For starters: Google, but the project has partners in the science community.
Partners listed on the Google Earth/Sky webpage (as of 20 Dec 2007):
Google Sky is a part of the Google Earth application and allows users to omnisciently explore the universe with a computer connected to the internet. It's like a personal planetarium. Google Sky, which was announced on 22 Aug 2007, now contains several images of the radio sky made using NRAO instruments.
Google Earth is a cross-platform desktop application which allows users via internet to see virtually any place on earth, drawing from sources of satellite images, maps, terrain data, and 3D models. It now includes a sky view to allow users to explore the universe in similar fashion; this is Google Sky.
Formerly known as Earth Viewer, the product became part of the Google family in 2004 after Google acquired Keyhole, Inc. in 2004, renaming it to Google Earth in 2005.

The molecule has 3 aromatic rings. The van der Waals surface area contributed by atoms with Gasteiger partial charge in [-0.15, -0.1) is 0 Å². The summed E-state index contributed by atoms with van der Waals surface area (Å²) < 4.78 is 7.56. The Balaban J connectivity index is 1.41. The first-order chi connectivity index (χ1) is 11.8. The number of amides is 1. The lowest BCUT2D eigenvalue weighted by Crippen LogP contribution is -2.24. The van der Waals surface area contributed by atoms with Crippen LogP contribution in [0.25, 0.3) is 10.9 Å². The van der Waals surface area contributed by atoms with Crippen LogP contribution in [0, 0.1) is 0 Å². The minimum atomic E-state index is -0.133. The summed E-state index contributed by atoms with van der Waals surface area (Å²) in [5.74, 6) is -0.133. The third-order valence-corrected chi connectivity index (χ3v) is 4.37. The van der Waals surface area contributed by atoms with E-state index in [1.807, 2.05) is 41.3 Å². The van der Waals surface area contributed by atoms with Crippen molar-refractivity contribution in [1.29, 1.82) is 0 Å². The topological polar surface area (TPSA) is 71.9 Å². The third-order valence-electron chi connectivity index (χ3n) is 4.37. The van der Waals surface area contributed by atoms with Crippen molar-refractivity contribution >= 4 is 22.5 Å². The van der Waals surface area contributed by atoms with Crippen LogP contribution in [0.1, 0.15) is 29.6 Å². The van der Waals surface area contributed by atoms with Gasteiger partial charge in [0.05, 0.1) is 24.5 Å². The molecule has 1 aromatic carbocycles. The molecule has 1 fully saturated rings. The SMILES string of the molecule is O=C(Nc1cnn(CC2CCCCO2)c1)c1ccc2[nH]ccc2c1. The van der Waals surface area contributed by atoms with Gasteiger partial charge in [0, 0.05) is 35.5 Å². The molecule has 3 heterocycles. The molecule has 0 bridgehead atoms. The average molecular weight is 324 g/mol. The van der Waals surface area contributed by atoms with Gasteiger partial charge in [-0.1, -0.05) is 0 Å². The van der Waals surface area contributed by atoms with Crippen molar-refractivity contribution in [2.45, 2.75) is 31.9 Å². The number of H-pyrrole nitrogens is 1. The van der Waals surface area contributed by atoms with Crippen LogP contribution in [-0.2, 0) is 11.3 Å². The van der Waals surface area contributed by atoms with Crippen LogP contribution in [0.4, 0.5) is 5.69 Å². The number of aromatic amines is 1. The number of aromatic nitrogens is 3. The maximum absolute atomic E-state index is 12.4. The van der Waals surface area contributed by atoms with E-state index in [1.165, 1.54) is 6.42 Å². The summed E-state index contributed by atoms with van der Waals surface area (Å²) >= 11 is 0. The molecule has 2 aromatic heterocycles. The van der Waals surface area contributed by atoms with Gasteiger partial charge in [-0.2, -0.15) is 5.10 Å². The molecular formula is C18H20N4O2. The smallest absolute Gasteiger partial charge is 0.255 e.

"In version 4.2, released August 22, 2007, Google Earth added a Sky tool for viewing stars and astronomical images.Google Sky is produced by Google through a partnership with the Space Telescope Science Institute in Baltimore, the science operations center for Hubble. Dr. Alberto Conti and his co-developer Dr. Carol Christian of the Space Telescope Science Institute, plan to add the public images from 2007, as well as color images of all of the archived data from Hubble's Advanced Camera for Surveys. Newly released Hubble pictures will be added to the Google Sky program as soon as they are issued. New features such as multi-wavelength data, positions of major satellites and their orbits as well as educational resources will be provided to the Google Earth community and also through Christian and Conti's website for Sky. Also visible on Sky mode are constellations, stars, galaxies and animations depicting the planets in their orbits. A real-time Google Sky mashup of recent astronomical transients, using the VOEvent protocol, is being provided by the VOEventNet collaboration."